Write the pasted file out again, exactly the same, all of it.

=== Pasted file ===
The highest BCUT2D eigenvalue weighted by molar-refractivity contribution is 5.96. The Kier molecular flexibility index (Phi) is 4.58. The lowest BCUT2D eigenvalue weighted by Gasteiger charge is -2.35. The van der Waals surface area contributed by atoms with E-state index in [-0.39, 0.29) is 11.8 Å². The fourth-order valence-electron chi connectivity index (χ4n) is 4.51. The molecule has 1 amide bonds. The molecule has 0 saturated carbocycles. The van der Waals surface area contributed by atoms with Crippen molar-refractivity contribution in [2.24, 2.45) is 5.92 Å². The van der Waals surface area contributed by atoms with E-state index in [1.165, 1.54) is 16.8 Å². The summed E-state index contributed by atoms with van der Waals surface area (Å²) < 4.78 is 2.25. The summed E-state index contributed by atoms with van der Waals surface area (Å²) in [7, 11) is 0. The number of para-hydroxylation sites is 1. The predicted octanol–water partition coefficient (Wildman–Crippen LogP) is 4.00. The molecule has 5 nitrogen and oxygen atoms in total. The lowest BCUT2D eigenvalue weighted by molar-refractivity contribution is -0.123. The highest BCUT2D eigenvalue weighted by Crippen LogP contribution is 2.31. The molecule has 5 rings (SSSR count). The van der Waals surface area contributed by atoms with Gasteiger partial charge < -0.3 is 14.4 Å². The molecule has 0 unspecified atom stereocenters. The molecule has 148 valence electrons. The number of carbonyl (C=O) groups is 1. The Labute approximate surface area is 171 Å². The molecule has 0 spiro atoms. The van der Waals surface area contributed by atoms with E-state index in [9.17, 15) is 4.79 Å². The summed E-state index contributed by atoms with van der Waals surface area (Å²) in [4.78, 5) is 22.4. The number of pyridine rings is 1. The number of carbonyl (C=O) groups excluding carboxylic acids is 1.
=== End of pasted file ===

The highest BCUT2D eigenvalue weighted by molar-refractivity contribution is 5.96. The Kier molecular flexibility index (Phi) is 4.58. The lowest BCUT2D eigenvalue weighted by Gasteiger charge is -2.35. The van der Waals surface area contributed by atoms with E-state index in [-0.39, 0.29) is 11.8 Å². The fourth-order valence-electron chi connectivity index (χ4n) is 4.51. The molecule has 1 amide bonds. The molecule has 0 saturated carbocycles. The van der Waals surface area contributed by atoms with Crippen molar-refractivity contribution in [2.24, 2.45) is 5.92 Å². The van der Waals surface area contributed by atoms with E-state index in [1.165, 1.54) is 16.8 Å². The summed E-state index contributed by atoms with van der Waals surface area (Å²) < 4.78 is 2.25. The summed E-state index contributed by atoms with van der Waals surface area (Å²) in [7, 11) is 0. The number of para-hydroxylation sites is 1. The predicted octanol–water partition coefficient (Wildman–Crippen LogP) is 4.00. The molecule has 5 nitrogen and oxygen atoms in total. The lowest BCUT2D eigenvalue weighted by molar-refractivity contribution is -0.123. The highest BCUT2D eigenvalue weighted by Crippen LogP contribution is 2.31. The molecule has 5 rings (SSSR count). The van der Waals surface area contributed by atoms with Gasteiger partial charge < -0.3 is 14.4 Å². The molecule has 0 unspecified atom stereocenters. The molecule has 148 valence electrons. The number of carbonyl (C=O) groups is 1. The Labute approximate surface area is 171 Å². The molecule has 0 spiro atoms. The van der Waals surface area contributed by atoms with E-state index in [9.17, 15) is 4.79 Å². The summed E-state index contributed by atoms with van der Waals surface area (Å²) in [4.78, 5) is 22.4. The number of pyridine rings is 1. The number of carbonyl (C=O) groups excluding carboxylic acids is 1.